Of course, if you don't have these season sets, then this new box is obviously the way to go. But fans are essentially being asked to pay sixty bucks for one new batch of extras, and it's just not worth it. Here's what's contained on that seventh disc:
"A Look Behind the Scenes" (8:58) features interviews with Susan Coyne, Stephen Ouimette, Paul Gross, Martha Burns, and Graham Harley, mixed with clips from the series and on-set behind-the-scenes footage. It sounds more impressive than it is - this is essentially an EPK piece, with the cast members offering only the fluffiest commentary on the series. The interviews were all taken in February 2006, during filming of the third season, and as such they deal almost entirely with the themes of that season.
That same day's footage is used for three longer interviews with Burns (8:50), Ouimette (9:33), and Harley (4:05). The actors discuss their characters, their acting methods, and their thoughts on the series, plus the sheer Canadian-ness of the series; disappointingly, some of what's heard here is repeated in the "Behind the Scenes" featurette.
"William Hutt on the Set" (2:35) and "Cast and Crew on the Set" (5:32) are collections of footage taken during rehearsals and filming. Captured mostly by digital camcorder, it's the equivalent of watching home movies (but with solid video quality). The Hutt featurette includes an voice-only introduction from Coyne explaining how exciting it was to get the theater legend involved in the show.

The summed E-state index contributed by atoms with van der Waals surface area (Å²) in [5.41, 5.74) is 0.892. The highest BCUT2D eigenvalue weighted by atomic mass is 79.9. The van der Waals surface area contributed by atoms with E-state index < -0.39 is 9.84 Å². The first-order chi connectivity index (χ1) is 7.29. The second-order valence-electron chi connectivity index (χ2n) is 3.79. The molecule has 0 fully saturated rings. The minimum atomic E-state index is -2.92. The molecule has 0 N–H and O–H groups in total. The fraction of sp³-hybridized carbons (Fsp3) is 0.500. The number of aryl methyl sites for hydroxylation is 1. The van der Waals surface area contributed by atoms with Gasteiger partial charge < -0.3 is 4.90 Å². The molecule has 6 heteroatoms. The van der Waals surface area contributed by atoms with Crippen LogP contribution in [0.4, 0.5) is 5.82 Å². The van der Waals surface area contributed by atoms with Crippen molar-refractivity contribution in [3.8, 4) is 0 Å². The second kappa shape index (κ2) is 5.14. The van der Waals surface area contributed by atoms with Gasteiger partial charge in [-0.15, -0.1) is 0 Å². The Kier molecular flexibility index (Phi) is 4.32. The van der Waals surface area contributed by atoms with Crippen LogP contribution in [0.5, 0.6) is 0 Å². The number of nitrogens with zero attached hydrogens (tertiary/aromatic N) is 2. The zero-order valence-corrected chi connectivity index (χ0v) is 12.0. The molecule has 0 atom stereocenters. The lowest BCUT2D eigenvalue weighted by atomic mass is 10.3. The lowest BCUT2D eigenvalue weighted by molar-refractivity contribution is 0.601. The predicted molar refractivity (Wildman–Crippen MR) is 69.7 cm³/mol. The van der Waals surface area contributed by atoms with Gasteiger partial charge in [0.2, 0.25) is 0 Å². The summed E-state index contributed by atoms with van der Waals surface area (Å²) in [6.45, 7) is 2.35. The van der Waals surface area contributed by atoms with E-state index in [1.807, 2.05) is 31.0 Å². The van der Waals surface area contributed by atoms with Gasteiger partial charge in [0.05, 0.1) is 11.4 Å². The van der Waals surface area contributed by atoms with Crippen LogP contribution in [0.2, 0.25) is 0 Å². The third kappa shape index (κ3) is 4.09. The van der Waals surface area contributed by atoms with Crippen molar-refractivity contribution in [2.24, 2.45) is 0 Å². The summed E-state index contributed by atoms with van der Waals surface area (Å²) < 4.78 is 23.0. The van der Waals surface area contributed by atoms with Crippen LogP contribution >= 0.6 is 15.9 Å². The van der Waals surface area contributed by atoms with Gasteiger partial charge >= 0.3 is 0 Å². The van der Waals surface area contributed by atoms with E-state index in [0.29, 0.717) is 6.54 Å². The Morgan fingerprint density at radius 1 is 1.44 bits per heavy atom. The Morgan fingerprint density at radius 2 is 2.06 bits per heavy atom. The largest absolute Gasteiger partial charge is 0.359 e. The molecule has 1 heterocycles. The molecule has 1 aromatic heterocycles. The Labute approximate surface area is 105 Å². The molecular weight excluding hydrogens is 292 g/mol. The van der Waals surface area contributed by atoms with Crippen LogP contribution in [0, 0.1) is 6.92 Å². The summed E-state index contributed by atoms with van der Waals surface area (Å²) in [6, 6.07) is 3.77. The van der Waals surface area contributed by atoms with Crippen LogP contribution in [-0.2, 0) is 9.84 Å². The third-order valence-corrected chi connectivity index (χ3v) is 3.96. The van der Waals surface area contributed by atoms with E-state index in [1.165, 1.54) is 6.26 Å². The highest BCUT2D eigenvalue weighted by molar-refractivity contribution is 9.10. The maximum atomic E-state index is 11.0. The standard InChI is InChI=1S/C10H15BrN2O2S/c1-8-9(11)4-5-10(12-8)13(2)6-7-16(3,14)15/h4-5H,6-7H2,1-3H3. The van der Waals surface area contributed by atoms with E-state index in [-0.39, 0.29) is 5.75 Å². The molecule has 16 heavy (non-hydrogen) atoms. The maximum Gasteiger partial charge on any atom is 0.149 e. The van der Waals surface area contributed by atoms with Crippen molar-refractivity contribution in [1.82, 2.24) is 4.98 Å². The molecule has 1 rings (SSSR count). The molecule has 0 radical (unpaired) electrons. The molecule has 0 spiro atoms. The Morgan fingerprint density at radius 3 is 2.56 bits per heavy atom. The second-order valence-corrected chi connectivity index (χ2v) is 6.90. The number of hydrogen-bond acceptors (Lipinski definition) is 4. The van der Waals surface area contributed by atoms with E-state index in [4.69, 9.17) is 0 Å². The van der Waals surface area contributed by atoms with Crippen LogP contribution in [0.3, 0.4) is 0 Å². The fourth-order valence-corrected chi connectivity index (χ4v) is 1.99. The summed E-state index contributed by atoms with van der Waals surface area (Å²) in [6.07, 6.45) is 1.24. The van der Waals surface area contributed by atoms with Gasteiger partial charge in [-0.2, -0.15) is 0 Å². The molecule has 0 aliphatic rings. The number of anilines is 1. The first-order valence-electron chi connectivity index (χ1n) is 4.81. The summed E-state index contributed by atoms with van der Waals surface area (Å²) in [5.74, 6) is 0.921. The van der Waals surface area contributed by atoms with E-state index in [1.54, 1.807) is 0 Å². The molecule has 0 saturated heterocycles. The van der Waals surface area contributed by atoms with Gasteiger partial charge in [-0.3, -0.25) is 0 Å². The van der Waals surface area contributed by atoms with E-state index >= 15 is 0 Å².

"Director on the Set" is divided into three parts (27:27 total), and like the other "on the set" bits, these are simply home video snippets of Peter Wellington at work during the third season. With no accompanying commentary to cover for the long stretches of shots of people just standing around, did we really need a half hour of this?
(Note: All the material on this bonus disc is presented in 1.33:1 full frame, with clips from the series properly letterboxed.)
While it's nice to spend a little more time with the show's creators, these extras just aren't worth sixty dollars. Heck, they'd barely be memorable if they were included in the original season sets, which makes me think these were leftovers from the season three box set.
So how does one handle a release like "Slings & Arrows: The Complete Collection"? If this were the first time the series was landing on DVD, then it'd be an instant member of the DVD Talk Collector Series - the six discs from the season sets are top notch stuff, more than making up for the weak seventh disc. If you don't already own this show on DVD, this set's a must-have. But considering the duplicate nature of this release, plus the unimpressive material found on the bonus disc, and I will tell fans of the series, those who already own the previous sets, to just Rent the bonus disc just for curiosity's sake. Considering most people reading this are likely to be fans looking for information on that bonus disc, I'll aim my official rating at them. But again I must stress: if you don't have the earlier discs, this new set is Collector Series material all the way.